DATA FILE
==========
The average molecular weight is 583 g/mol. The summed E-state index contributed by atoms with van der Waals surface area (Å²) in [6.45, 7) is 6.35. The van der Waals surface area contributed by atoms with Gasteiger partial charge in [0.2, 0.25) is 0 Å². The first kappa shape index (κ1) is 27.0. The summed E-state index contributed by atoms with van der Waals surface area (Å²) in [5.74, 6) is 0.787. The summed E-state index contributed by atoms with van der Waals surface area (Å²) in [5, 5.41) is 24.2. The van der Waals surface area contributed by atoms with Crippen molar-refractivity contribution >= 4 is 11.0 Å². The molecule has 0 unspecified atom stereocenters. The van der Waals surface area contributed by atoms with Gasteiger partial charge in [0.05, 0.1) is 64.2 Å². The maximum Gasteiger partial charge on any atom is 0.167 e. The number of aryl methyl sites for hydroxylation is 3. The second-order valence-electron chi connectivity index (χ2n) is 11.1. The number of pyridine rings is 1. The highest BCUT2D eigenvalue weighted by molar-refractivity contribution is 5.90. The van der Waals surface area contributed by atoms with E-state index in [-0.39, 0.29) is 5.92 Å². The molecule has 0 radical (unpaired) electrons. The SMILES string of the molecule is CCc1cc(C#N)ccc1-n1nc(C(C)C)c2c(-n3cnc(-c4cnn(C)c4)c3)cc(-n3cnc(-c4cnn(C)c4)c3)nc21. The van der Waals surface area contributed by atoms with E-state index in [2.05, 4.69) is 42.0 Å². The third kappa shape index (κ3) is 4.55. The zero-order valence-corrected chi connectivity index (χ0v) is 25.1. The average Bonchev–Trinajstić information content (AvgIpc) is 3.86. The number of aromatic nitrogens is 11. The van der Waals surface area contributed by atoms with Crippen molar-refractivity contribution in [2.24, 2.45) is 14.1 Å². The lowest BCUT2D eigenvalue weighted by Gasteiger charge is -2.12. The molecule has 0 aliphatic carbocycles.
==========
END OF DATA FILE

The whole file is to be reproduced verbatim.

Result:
The average molecular weight is 583 g/mol. The summed E-state index contributed by atoms with van der Waals surface area (Å²) in [6.45, 7) is 6.35. The van der Waals surface area contributed by atoms with Gasteiger partial charge in [0.2, 0.25) is 0 Å². The first kappa shape index (κ1) is 27.0. The summed E-state index contributed by atoms with van der Waals surface area (Å²) in [5.74, 6) is 0.787. The summed E-state index contributed by atoms with van der Waals surface area (Å²) in [5, 5.41) is 24.2. The van der Waals surface area contributed by atoms with Crippen molar-refractivity contribution >= 4 is 11.0 Å². The molecule has 0 unspecified atom stereocenters. The van der Waals surface area contributed by atoms with Gasteiger partial charge in [0.05, 0.1) is 64.2 Å². The maximum Gasteiger partial charge on any atom is 0.167 e. The number of aryl methyl sites for hydroxylation is 3. The second-order valence-electron chi connectivity index (χ2n) is 11.1. The number of pyridine rings is 1. The highest BCUT2D eigenvalue weighted by molar-refractivity contribution is 5.90. The van der Waals surface area contributed by atoms with E-state index in [-0.39, 0.29) is 5.92 Å². The molecule has 0 radical (unpaired) electrons. The SMILES string of the molecule is CCc1cc(C#N)ccc1-n1nc(C(C)C)c2c(-n3cnc(-c4cnn(C)c4)c3)cc(-n3cnc(-c4cnn(C)c4)c3)nc21. The van der Waals surface area contributed by atoms with E-state index in [2.05, 4.69) is 42.0 Å². The third kappa shape index (κ3) is 4.55. The zero-order valence-corrected chi connectivity index (χ0v) is 25.1. The average Bonchev–Trinajstić information content (AvgIpc) is 3.86. The number of aromatic nitrogens is 11. The van der Waals surface area contributed by atoms with Crippen molar-refractivity contribution in [2.24, 2.45) is 14.1 Å². The lowest BCUT2D eigenvalue weighted by Gasteiger charge is -2.12. The molecule has 0 aliphatic carbocycles.